Record Review: John Foxx – Metamatic DLX RM [part 6]

Metamatic | UK | CD2/3 | META63BX | 2018

John Foxx: Metamatic DLX RM – bonus material disc 2 [2018]

  1. Film One
  2. This City
  3. To Be With You
  4. Cinemascope
  5. Burning Car
  6. Glimmer
  7. Mr. No
  8. Young Love
  9. 20th Century
  10. My Face
  11. Underpass [radio edit]
  12. No-One Driving [single version]
  13. Like a Miracle [alternative version]
  14. A New Kind of Man [alternative version]
  15. He’s a Liquid [alternative version]
  16. Plaza [extended version]
  17. Underpass [extended version]
  18. Blurred Girl [longer fade version]

The second disc of the DLX “Metamatic” hewed close to what was last released when the 2007 2xCD DLX RM came out years earlier. The ten crucial non-LP A/B-sides were all accounted for and the alternate versions that had leaked out years after the fact were also here. As were the single mixes and longer edits that were trimmed for inclusion on the original album. There were ultimately five more tracks accounted for here but the crux of disc two had appeared earlier; and in the case of disc two of the 2001 “Metamatic” DLX RM; in exactly the same running order.

The second disc still made a 2-ton first impression with the unbearably heavy “Film One;” the B-side of “Underpass” and one of the all time great B-sides. The grindingly dense instrumental juxtaposed its methodically paced, insect-like CR-78 chitterings with poundingly heavy ocean liner steamwhistle synth bass that reverberated for days. It suggested the heavy [possibly early Moog Taurus?] bass from Bowie’s “Fame” rendered even more crushingly powerful here. There’s not much to the track save for a sense of dread and doom that made Black Sabbath sound like Pollyanna.

When the 2007 DLX RM debuted “To Be With You” and “Cinemascope” I was astonished that these songs, that were so substantial, had been under wraps for decades prior. It transpired that I never read the fine print in the booklet to that edition which stated: “sampled and re-assembled from ideas and fragments found on cassette using only analog gear.” Now, then I listen it leaps out at me; these half-finished ideas from ’79-’80 were actually finished nearly 30 years later! No wonder I commented many years ago that “Cinemascope” is a fully formed track that sounds astonishingly contemporary when heard next to his modern material with Louis Gordon.” That’s because it was utterly contemporary to that material!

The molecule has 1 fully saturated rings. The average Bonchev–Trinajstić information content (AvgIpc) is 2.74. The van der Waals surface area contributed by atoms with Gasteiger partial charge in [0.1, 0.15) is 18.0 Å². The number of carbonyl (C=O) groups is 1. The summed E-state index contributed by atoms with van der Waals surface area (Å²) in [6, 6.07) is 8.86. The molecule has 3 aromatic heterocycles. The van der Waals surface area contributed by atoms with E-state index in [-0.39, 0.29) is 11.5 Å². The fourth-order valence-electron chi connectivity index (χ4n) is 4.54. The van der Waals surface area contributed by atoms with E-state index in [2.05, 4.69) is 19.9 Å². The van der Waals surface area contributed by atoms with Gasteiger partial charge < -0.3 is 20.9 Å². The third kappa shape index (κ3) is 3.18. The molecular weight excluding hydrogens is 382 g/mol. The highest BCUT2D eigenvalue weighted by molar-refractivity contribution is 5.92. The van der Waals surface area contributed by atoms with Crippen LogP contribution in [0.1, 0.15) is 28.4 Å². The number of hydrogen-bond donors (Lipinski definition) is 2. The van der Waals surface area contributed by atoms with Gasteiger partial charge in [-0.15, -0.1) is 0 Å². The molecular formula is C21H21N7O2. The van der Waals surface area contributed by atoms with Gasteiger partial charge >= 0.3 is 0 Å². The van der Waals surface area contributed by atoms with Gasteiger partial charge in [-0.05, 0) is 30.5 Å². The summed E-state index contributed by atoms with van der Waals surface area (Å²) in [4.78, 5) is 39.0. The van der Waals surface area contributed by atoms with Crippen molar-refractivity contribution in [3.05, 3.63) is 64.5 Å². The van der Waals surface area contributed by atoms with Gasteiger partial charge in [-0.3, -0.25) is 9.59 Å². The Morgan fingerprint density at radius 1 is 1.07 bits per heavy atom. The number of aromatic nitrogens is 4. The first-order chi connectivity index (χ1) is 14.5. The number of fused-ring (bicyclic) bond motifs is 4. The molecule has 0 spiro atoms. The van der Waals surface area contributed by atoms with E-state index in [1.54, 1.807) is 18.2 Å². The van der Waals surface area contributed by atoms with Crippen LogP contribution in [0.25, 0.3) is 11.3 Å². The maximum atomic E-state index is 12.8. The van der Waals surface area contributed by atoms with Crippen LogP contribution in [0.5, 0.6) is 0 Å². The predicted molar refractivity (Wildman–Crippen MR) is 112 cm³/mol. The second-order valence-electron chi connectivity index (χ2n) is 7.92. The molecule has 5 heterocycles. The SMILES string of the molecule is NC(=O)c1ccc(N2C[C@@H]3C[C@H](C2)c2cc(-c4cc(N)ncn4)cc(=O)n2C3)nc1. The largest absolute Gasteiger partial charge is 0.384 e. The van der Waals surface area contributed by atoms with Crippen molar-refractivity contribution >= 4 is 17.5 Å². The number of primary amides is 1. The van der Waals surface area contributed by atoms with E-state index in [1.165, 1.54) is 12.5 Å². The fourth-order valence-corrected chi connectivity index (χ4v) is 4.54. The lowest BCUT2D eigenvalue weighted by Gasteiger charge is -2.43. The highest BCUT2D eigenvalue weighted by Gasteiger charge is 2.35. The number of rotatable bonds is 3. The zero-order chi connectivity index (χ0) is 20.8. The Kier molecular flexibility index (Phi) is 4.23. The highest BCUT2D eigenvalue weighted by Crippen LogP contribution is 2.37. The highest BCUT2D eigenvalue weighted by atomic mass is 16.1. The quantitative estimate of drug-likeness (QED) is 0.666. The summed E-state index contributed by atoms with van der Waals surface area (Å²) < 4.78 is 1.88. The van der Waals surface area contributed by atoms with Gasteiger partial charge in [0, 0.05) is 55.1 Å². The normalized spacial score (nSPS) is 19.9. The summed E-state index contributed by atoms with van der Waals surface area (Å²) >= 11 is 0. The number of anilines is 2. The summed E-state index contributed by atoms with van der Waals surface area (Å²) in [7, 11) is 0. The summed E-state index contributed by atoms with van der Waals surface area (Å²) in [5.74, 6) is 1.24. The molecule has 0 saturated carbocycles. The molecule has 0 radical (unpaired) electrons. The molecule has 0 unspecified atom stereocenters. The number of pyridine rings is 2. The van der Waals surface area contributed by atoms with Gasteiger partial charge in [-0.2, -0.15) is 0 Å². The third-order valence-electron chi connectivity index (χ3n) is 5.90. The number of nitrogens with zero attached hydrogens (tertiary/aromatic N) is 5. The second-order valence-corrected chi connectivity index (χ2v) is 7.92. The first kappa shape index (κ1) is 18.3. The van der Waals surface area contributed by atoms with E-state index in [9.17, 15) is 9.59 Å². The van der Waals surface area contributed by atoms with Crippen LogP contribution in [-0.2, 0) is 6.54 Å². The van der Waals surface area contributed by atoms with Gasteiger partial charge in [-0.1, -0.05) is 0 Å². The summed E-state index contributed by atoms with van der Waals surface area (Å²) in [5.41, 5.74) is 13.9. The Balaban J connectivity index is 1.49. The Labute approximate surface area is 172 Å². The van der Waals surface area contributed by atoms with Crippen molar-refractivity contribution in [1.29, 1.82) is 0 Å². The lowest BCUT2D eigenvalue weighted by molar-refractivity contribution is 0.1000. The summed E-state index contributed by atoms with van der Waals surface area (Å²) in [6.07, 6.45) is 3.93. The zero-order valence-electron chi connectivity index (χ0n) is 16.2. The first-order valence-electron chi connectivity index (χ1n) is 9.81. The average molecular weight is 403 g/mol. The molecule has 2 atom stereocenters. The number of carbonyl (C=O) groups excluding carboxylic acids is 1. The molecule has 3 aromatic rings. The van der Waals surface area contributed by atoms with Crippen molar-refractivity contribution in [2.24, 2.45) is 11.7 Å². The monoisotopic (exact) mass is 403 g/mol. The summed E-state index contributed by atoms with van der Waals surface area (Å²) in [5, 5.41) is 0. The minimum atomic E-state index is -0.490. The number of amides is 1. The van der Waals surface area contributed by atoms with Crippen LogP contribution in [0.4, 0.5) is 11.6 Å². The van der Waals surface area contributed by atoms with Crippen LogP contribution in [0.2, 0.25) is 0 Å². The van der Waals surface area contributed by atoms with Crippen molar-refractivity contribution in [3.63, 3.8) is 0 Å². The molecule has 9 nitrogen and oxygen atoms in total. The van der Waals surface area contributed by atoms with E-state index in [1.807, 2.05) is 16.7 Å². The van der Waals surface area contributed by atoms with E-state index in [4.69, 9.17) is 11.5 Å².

Now I can hear the age in Foxx’s voice and the delivery of his on “To Be With You” was full of the arch, dry vibe he didn’t add to his vocal arsenal until 1997’s “Shifting City” album. “Cinemascope” was built on a rubbery, squelchy, lurching rhythm bed and the lyrics to this one positively exploded with cinematic metaphor, which was always just below the surface in Foxx’s songs of this time period.

The “Burning Car” single took his J.G. Ballard influence to its ultimate conclusion. After the crash comes the burn. The fat, velvety, divebombing synths showed Gary Numan how it was really done. “Glimmer” and “Mr. No” were both “No-One Driving” instrumental B-sides which were worlds away from what was going on on the “Metamatic” album, but we’re so glad they made it out of the sessions like the superb instrumental B-sides they were. The contemplative “Glimmer” and the crystal rhythms of “Mr. No,” complete with its impenetrable foghorn synth leads would manifest a quarter of a century later as Foxx’s “Tiny Colour Movies” project.

“Young Love” and “20th Century” play together like a winning hand. “Young Love” was a very early track that was probably among his earliest solo compositions. It doesn’t sound like he had the CR-78 yet. Like many other songs, it was mooted as his first single for Virgin before that role was taken by “Underpass.” Both tracks prefigure the 8-bit chiptune movement that would be happening a few decades later as Foxx generates tight, monosynth riffs punctuated by white noise explosions. “20th Century” has such a wide stereo separation it sounds binaural! It’s hard to believe that the song had been commissioned for the youth TV series “20th Century Box” with such a radical for its time theme.